Besides being an educational experience that provides the public an inside view of a beautifully diverse ecosystem, ecotourism can provide a decent source of revenue for the local and national economy (Thulasimala and Devdass 2010). Scuba diving, for example, can be a wonderfully educating and explorative experience for tourists, but new divers should first be briefed about the importance of protecting coral reefs and local wildlife. One of my friends on the study abroad program decided to go scuba diving as part of the tourist experience while we were at North Bay. He was already scuba certified but they gave a mandatory 15-minute training session that didn’t include any information about not disturbing the coral reef ecosystem. He said that people were running their hands through the anemone and touching the coral without regard to the possible impact on the environment. Maybe that could have been avoided by a more environmentally conscious briefing session by the instructors. A study in the Florida Keys found that divers who received ecological briefings caused significantly less coral damage than those who didn’t get briefed (Krieger and Chadwick 2013). Additionally, a study on South African coral reefs found that scuba divers who are photographers happen to damage more coral on average than novice divers, regardless of their experience level (Walters and Samways 2001). I’m not calling my scuba friend out, but he was using his GoPro video camera while scuba diving. Cameras, especially GoPro action cameras are popular for tourists to use during their activities such as scuba diving. If the findings of that South African study are accurate and generalizable, then coral damage by eco-tourists who aren’t briefed (like those in the Andamans!) and using cameras have the possibility of damaging coral reef ecosystems more than normal. If local wildlife authorities or conservation specialists inform the guides and instructors on how to respect and view the coral reef ecosystem in a careful manner, ecotourism in the Andamans could be sustained for generations of tourists to enjoy.
Global Climate Change
On the topic of anthropogenic impacts – global climate change could possibly destroy much of the coral biodiversity throughout the world (Descombes et al. 2015). These threats to coral include ocean acidification and ocean warming. They can lead to mass coral bleaching, leaving behind forests of underwater coral graveyards. Increased water temperatures cause coral bleaching by killing the coral’s zooxanthellae symbionts rather than the coral themselves (Sammarco and Strychar 2009). That is why scientists are suggesting that we find other clades of zooxanthellae that might be able to handle the increasing temperature better. They also hypothesized that, if global climate change continues, the regions near the equator might become “hyper-tropical” as temperatures rise, reducing the global coral distributions in those areas (Sammarco and Strychar 2009). According to the NOAA guide to coral bleaching, some coral diseases are more virulent at higher temperatures, which promote more disease outbreaks as sea temperatures increase. Such diseases have partially reduced various reef areas across the globe, such as those in the Florida Keys, Caribbean, Great Barrier Reef, and Indo-Pacific Ocean. On top of that, increased atmospheric levels of carbon dioxide (CO2) from burning fossil fuels are leading to ocean acidification as the seawater absorbs the gases. The accompanying reduction in carbonate ion (CO32-) concentration interferes with calcification rates (dependent upon seawater calcium carbonate concentrations) in coral – preventing them from growing reef ecosystems (Australian Center for Reef Studies). Global climate change seems to be an increasing threat to coral reefs and the ecosystem services they provide.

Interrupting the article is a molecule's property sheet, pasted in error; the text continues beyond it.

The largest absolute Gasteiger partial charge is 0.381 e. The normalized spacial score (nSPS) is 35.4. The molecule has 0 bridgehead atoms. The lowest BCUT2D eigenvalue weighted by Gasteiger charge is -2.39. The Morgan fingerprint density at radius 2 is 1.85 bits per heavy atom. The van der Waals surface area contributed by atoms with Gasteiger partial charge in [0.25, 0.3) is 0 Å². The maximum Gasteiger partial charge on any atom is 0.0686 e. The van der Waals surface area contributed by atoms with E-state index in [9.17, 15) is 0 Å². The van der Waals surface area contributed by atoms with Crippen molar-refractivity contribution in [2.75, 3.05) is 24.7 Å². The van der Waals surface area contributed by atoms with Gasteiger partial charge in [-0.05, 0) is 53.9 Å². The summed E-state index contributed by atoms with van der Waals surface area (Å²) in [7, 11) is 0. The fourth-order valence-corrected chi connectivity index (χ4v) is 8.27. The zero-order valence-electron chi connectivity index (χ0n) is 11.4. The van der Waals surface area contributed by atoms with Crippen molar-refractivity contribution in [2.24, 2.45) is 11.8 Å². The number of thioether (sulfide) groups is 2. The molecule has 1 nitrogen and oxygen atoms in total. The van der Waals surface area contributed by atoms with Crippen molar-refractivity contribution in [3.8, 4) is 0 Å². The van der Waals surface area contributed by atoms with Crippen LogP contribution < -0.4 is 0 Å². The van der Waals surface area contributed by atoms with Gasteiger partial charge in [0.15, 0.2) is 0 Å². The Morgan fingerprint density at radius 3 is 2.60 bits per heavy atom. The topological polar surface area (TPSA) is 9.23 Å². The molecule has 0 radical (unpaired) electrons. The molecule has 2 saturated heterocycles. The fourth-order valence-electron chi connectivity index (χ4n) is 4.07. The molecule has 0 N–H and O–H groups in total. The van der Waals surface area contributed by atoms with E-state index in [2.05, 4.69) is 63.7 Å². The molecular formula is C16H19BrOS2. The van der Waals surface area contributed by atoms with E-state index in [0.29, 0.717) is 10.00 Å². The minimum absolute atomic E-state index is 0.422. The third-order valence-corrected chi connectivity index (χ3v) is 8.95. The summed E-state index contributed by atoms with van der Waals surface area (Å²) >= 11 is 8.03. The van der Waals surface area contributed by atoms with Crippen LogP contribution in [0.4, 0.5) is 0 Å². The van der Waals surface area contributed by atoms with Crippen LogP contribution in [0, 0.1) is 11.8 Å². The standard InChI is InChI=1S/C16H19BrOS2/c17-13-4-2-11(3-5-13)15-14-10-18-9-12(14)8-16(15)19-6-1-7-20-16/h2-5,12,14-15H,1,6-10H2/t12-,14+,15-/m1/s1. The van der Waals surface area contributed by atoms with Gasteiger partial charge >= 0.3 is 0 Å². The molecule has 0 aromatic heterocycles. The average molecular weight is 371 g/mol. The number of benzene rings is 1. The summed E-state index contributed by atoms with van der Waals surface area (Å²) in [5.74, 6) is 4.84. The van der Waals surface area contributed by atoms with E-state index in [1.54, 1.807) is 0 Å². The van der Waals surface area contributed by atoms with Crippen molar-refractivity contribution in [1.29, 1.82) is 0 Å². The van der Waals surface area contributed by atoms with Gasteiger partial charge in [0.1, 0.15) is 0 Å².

There are many marine research programs that have been studying how to slow down or prevent coral bleaching and even regrow coral at a faster rate. The National Oceanic and Atmospheric Administration is an excellent US administration that has various research projects devoted to the ecological conservation of coral reefs. One group of scientists developed a guideline to prioritize where and how to invest in coral conservation. They evaluated reefs based on whether they had a good chance of being successfully rehabilitated and then identified conservation strategies that were most likely to work for those reefs based on their specific conditions and threats (Harris et al. 2017). This guideline could help conservation organizations persuade investors that their money will be put to good use if the organization picks a reef that has a high chance of success. Increasing the success of coral transplants through innovative engineering is another way scientists are improving the quality and effectiveness of conservation methods. By developing an efficient structure or attachment method for coral, scientists can increase the numbers and survival rates of transplanted corals (“Coral Restoration Research L Coral Restoration Foundation” n.d.). Another group of researchers are transplanting and selectively breeding corals to increase their resistance to higher temperatures (Cave and Gillis 2017). Evolutionary experiments like those take time though, and the coral reefs we see now might not be able to survive until the end of the century if climate change and human impact continue to grow. Hopefully, tourists and students see the damage that wildlife is facing and have some concern for what the future holds.
Cave, Damien, and Justin Gillis. 2017. “Building a Better Coral Reef.” The New York Times, September 20, 2017, sec. Climate. https://www.nytimes.com/2017/09/20/climate/coral-great-barrier-reef.html.
“Coral Restoration Research L Coral Restoration Foundation.” n.d. Coral Restoration Foundation (blog). Accessed October 24, 2017. https://coralrestoration.org/research/.
Descombes, Patrice, Mary S. Wisz, Fabien Leprieur, Valerianio Parravicini, Christian Heine, Steffen M. Olsen, Didier Swingedouw, Michel Kulbicki, David Mouillot, and Loïc Pellissier. 2015. “Forecasted Coral Reef Decline in Marine Biodiversity Hotspots under Climate Change.” Global Change Biology 21 (7):2479–87. https://doi.org/10.1111/gcb.12868.
Downs, C. A., Esti Kramarsky-Winter, Roee Segal, John Fauth, Sean Knutson, Omri Bronstein, Frederic R. Ciner, et al. 2016. “Toxicopathological Effects of the Sunscreen UV Filter, Oxybenzone (Benzophenone-3), on Coral Planulae and Cultured Primary Cells and Its Environmental Contamination in Hawaii and the U.S. Virgin Islands.” Archives of Environmental Contamination and Toxicology 70 (2):265–88. https://doi.org/10.1007/s00244-015-0227-7.
Harris, Jill L., Orion S. McCarthy, Gabby N. Ahmadia, E. Estradivari, and Helen E. Fox. 2017. “Planning for the Future: Incorporating Global and Local Data to Prioritize Coral Reef Conservation.” Aquatic Conservation 27 (September):65–77. https://doi.org/10.1002/aqc.2810.
Krieger, Joseph, and Nanette Chadwick. 2013. “Recreational Diving Impacts and the Use of Pre-Dive Briefings as a Management Strategy on Florida Coral Reefs.” Journal of Coastal Conservation (Springer Science & Business Media B.V.) 17 (1):179–89. https://doi.org/10.1007/s11852-012-0229-9.
Sammarco, Paul W., and Kevin B. Strychar. 2009. “Effects of Climate Change/Global Warming on Coral Reefs: Adaptation/Exaptation in Corals, Evolution in Zooxanthellae, and Biogeographic Shifts.” Environmental Bioindicators 4 (1):9–45. https://doi.org/10.1080/15555270902905377.
Thulasimala, D., and Pearl Devdass. 2010. “Island Eco-Tourism: A Case Study of Andaman Islands, India.” Indian Journal of Science and Technology 3 (12):1247–52. https://doi.org/10.17485/ijst/2010/v3i12/29870.
US Department of Commerce, National Oceanic and Atmospheric Administration. n.d. “NOAA CoRIS – A Reef Manager’s Guide To Coral Bleaching.” Accessed October 28, 2017. https://www.coris.noaa.gov/activities/reef_managers_guide/.
Walters, R.d.m., and M.j. Samways. 2001. “Sustainable Dive Ecotourism on a South African Coral Reef.” Biodiversity & Conservation 10 (12):2167.